Tuesday, 26 September 2023
In the leadup to this year’s Aussie Backyard Bird Count, our very own National Public Affairs Manager Sean Dooley is talking us through how to tell the difference between commonly confused backyard birds.
In this video, we’re learning all about Crows and Ravens – and the easiest ways to tell Australia’s 5 species apart according to their location and calls. Species include:
See below for the full video transcript.
Sean Dooley (00:00):
The raven himself is hoarse. It croaks the fatal entrance of Duncan under my battlements, or was it a crow?
In Australia, we have five species of ravens and crows. The difference between a raven and a crow, it’s pretty minimal. They’re very hard to tell apart. To be honest, really, it’s just the color of the down at the base of the feathers. It’s white in a crow and brown in a raven. So unless you actually catch one and blow on it, you’re not really going to know the difference. But there is a simple trick to knowing which raven or crow you are seeing.
If you live in a capital city, it’s very basic because every capital city only has one species. So if you are in Perth, Canberra, or Sydney, chances are you are seeing an Australian raven. If you are in Melbourne and Adelaide, it’s a Little Raven, and a Little Raven is basically only one centimeter shorter than an Australian Raven. So don’t worry and get hung up about the little term. They look basically the same size. If you’re in Hobart, it’s a Forest Raven, and if you’re in Darwin or Brisbane, it is a Torresian Crow.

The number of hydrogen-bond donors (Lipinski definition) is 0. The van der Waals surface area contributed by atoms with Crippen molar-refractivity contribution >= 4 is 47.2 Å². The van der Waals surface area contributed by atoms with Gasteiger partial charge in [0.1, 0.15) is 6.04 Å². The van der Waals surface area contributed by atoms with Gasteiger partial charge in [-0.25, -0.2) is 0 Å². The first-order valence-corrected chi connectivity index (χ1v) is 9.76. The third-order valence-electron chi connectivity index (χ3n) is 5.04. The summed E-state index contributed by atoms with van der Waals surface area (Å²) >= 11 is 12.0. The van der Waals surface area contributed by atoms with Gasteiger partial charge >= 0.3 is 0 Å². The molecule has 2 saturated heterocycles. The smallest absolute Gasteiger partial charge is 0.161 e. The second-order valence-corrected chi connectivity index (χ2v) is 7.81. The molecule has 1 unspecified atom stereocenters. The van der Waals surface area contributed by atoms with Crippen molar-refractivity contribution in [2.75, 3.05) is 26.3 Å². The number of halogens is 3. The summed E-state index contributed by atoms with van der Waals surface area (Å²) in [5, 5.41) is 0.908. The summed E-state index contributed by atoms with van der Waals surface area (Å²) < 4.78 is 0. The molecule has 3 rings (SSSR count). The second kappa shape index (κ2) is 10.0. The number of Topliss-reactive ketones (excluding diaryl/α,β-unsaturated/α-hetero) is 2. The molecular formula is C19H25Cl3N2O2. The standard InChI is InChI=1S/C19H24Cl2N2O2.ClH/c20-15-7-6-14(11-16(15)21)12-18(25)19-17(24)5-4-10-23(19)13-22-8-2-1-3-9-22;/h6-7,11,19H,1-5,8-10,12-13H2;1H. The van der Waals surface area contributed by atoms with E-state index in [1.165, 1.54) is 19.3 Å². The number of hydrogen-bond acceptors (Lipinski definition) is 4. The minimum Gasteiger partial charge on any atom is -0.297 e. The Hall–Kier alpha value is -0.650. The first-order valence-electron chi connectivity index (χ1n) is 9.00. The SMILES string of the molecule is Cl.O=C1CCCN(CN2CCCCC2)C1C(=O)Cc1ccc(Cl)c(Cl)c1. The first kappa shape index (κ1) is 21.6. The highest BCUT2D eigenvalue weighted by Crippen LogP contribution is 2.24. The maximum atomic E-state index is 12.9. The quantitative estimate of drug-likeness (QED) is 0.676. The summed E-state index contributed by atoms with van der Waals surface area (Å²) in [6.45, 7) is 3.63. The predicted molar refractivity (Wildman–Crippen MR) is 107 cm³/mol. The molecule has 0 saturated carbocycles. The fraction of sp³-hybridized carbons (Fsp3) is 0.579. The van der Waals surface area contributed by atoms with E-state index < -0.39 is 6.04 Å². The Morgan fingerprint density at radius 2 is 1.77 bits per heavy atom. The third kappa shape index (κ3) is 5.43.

Now, if you are in areas, say like Alice Springs, which gets both Torresian Crows and Little Crows, or somewhere, say the North Coast of New South Wales, where you can get all five species of ravens and crows, there is another easy way to tell, and that’s the call that they make.
That standard call of the raven is slightly different with all the species.
The Australian Raven is the highest pitched, actually, but in some ways the loudest, and it’s got that three notes. You would probably know that call. It’s like it’s getting surprised, asking itself a question, and giving itself the answer.
The Little Raven is much more sort of regular. It doesn’t draw out its call nearly as much, and it’s a bit deeper in tone and pitch than the Australian Raven. The Forest Raven, which is the biggest of them all. It’s actually got the deepest and the slowest call, a very, very resonant deep call.
Now, the crows are a little bit flatter in their call and they often call a bit quicker. The Torresian Crow, in some ways, can be quite variable, but it has more of a quacking quality than a calling quality. The Little Crow, which you only find in the really dry parts of Australia, has a very flat and nasal sort of call, almost like it’s doing a call with an American accent.
So that’s the easiest way to distinguish your ravens from your crows. Get out there and identify your corvids with confidence.
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